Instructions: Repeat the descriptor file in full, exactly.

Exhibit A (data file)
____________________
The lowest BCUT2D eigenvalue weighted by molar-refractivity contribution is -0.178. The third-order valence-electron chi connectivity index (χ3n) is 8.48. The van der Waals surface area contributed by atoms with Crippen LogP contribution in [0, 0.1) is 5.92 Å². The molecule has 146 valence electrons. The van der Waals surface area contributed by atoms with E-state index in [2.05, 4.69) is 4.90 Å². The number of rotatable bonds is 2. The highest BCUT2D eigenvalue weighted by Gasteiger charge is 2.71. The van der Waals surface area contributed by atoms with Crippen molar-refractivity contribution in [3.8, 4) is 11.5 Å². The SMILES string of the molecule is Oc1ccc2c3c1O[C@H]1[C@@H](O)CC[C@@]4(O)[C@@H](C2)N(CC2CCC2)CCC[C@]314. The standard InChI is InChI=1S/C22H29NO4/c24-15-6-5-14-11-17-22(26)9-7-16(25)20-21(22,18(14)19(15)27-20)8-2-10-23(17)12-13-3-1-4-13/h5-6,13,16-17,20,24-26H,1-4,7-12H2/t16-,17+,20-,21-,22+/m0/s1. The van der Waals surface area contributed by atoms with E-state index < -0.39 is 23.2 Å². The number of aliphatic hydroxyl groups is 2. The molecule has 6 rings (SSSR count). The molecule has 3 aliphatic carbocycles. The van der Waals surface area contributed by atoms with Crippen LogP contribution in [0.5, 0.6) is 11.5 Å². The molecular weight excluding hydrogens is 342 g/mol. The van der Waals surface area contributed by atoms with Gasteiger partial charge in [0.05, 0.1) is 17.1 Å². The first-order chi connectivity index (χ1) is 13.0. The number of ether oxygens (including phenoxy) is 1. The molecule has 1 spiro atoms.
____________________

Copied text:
The lowest BCUT2D eigenvalue weighted by molar-refractivity contribution is -0.178. The third-order valence-electron chi connectivity index (χ3n) is 8.48. The van der Waals surface area contributed by atoms with Crippen LogP contribution in [0, 0.1) is 5.92 Å². The molecule has 146 valence electrons. The van der Waals surface area contributed by atoms with E-state index in [2.05, 4.69) is 4.90 Å². The number of rotatable bonds is 2. The highest BCUT2D eigenvalue weighted by Gasteiger charge is 2.71. The van der Waals surface area contributed by atoms with Crippen molar-refractivity contribution in [3.8, 4) is 11.5 Å². The SMILES string of the molecule is Oc1ccc2c3c1O[C@H]1[C@@H](O)CC[C@@]4(O)[C@@H](C2)N(CC2CCC2)CCC[C@]314. The standard InChI is InChI=1S/C22H29NO4/c24-15-6-5-14-11-17-22(26)9-7-16(25)20-21(22,18(14)19(15)27-20)8-2-10-23(17)12-13-3-1-4-13/h5-6,13,16-17,20,24-26H,1-4,7-12H2/t16-,17+,20-,21-,22+/m0/s1. The van der Waals surface area contributed by atoms with E-state index < -0.39 is 23.2 Å². The number of aliphatic hydroxyl groups is 2. The molecule has 6 rings (SSSR count). The molecule has 3 aliphatic carbocycles. The van der Waals surface area contributed by atoms with Crippen LogP contribution in [0.5, 0.6) is 11.5 Å². The molecular weight excluding hydrogens is 342 g/mol. The van der Waals surface area contributed by atoms with Gasteiger partial charge in [0.05, 0.1) is 17.1 Å². The first-order chi connectivity index (χ1) is 13.0. The number of ether oxygens (including phenoxy) is 1. The molecule has 1 spiro atoms.